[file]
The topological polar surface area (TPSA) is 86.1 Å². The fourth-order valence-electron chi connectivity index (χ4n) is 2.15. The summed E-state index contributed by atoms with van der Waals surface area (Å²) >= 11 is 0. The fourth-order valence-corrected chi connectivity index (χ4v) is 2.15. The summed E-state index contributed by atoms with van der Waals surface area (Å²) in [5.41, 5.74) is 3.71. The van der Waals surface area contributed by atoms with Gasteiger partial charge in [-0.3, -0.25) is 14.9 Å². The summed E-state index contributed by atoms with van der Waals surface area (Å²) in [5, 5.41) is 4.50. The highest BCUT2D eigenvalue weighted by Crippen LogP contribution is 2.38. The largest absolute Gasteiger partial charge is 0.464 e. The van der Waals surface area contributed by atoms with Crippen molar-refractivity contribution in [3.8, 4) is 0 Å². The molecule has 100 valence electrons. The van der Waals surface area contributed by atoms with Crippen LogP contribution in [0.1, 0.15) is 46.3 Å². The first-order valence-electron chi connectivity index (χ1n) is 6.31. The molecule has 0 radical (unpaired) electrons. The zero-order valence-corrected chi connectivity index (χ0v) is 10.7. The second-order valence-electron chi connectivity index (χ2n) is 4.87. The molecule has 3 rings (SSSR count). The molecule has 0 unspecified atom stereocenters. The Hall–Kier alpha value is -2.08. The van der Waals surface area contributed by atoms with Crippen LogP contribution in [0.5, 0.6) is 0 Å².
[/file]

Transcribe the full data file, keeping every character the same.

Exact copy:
The topological polar surface area (TPSA) is 86.1 Å². The fourth-order valence-electron chi connectivity index (χ4n) is 2.15. The summed E-state index contributed by atoms with van der Waals surface area (Å²) >= 11 is 0. The fourth-order valence-corrected chi connectivity index (χ4v) is 2.15. The summed E-state index contributed by atoms with van der Waals surface area (Å²) in [5.41, 5.74) is 3.71. The van der Waals surface area contributed by atoms with Gasteiger partial charge in [-0.3, -0.25) is 14.9 Å². The summed E-state index contributed by atoms with van der Waals surface area (Å²) in [5, 5.41) is 4.50. The highest BCUT2D eigenvalue weighted by Crippen LogP contribution is 2.38. The largest absolute Gasteiger partial charge is 0.464 e. The van der Waals surface area contributed by atoms with Crippen molar-refractivity contribution in [3.8, 4) is 0 Å². The molecule has 100 valence electrons. The van der Waals surface area contributed by atoms with Crippen LogP contribution in [0.1, 0.15) is 46.3 Å². The first-order valence-electron chi connectivity index (χ1n) is 6.31. The molecule has 0 radical (unpaired) electrons. The zero-order valence-corrected chi connectivity index (χ0v) is 10.7. The second-order valence-electron chi connectivity index (χ2n) is 4.87. The molecule has 3 rings (SSSR count). The molecule has 0 unspecified atom stereocenters. The Hall–Kier alpha value is -2.08. The van der Waals surface area contributed by atoms with Crippen LogP contribution in [0.5, 0.6) is 0 Å².